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Maersk Oil postpones giant gas field in the Norwegian Sea

The partners behind the Zidane gas field in the Norwegian Sea have decided to re-evaluate the financing for the giant field. Maersk Oil, which holds a 20 percent stake, is once again faced with a delayed Norwegian field.

Photo: Maersk

First it was the financing of the massive Johan Sverdrup oil field, which was shelved and deemed fit for an additional evaluation. And now the same thing has happened to another field in the Norwegian Sea where Maersk Oil is a partner. This time the move concerns the giant Zidane gas field - which contains an estimated 17 billion cubic meters of gas - where operator RWE and the three partners now deem it necessary to re-evaluate the finances.

The Norwegian subsidiary of German RWE (RWE Dea Norge) owns the biggest stake with 40 percent of Zidane, followed by the three partners, OMV (Norway, with 20 percent), Maersk Oil Norway (20 percent) and Edison International Norway Branch, also with 20 percent.

Great expectations

Expectations for Zidane are colossal, from the companies as well as the Norwegian economy in general. And the decision to re-evaluate the project did lead to instant layoffs among the Norwegian subcontractors to the country's offshore industry, including 175 employees being axed at Aker Solution.

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ShippingWatch has asked Maersk Oil - one of the Maersk Group companies featured on the agenda for tomorrow's Capital Markets Day - for a comment on the decision, including what consequences the move could have on Maersk Oil's overall financial targets and when the partners expect to make a decision about developments going forward. Maersk Oil's only comment on the matter is as follows:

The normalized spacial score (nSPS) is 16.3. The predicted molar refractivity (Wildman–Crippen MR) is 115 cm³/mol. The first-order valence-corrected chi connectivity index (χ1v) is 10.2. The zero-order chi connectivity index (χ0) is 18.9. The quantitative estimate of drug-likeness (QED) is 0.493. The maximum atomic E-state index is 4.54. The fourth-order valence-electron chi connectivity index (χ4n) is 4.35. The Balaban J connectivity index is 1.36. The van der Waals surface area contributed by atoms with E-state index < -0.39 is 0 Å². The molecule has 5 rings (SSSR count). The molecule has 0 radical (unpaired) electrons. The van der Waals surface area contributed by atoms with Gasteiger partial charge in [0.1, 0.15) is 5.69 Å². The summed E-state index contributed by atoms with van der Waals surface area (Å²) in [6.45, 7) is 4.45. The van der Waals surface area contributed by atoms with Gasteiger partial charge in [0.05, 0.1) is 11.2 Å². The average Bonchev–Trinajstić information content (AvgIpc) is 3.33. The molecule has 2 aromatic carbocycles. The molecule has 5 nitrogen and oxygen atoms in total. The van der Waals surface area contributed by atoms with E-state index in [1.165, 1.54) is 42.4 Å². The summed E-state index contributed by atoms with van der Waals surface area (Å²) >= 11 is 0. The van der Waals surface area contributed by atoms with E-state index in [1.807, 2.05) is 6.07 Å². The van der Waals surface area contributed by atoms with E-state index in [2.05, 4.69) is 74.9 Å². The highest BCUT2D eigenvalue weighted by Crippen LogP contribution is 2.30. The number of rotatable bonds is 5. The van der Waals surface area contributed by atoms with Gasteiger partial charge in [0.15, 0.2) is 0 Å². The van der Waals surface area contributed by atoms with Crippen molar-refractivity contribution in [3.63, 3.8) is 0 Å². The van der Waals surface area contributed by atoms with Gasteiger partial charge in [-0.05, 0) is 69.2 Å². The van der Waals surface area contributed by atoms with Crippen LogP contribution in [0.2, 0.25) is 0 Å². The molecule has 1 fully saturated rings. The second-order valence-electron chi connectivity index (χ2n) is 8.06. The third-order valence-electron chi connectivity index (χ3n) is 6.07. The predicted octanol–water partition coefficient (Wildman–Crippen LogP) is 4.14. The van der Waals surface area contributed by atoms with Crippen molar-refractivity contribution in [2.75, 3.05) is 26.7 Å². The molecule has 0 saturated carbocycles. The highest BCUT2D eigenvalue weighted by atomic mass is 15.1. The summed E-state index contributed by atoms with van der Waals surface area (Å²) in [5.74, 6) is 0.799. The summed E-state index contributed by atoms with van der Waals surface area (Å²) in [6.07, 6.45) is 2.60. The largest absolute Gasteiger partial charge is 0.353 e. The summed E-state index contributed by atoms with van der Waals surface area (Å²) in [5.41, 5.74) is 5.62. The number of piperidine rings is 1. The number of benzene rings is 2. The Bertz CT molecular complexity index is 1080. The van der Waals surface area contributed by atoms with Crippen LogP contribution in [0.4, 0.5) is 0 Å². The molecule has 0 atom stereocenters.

"Maersk Oil agrees with operator RWE's decision to not submit a development plan for the field, and that further asset evaluation is necessary in order to ensure that the project is robust."

Increased efficiency

More specifically, this is a matter of the project being too expensive, and the partners will now sit down and try to find a way to improve the financing. Hugo Sandal, CEO of RWE Dea Norge, recently told Norwegian publication Teknisk Ugeblad that:

"We have to see whether it's possible to optimize the project. We need to reduce the costs and make the project completion plan more efficient."

The Zidane project thus becomes the latest in a long line of energy projects - in the North Sea and elsewhere - to be hit by the growing costs related to oil and gas extraction. Furthermore, companies such as Statoil are looking to increase their returns to shareholders. Statoil is operator on Johan Sverdrup. Earlier this year, the development plans for Johan Sverdrup were pushed to early 2015.

The expansion and operating plans for the Zidane project were scheduled for submission this October.

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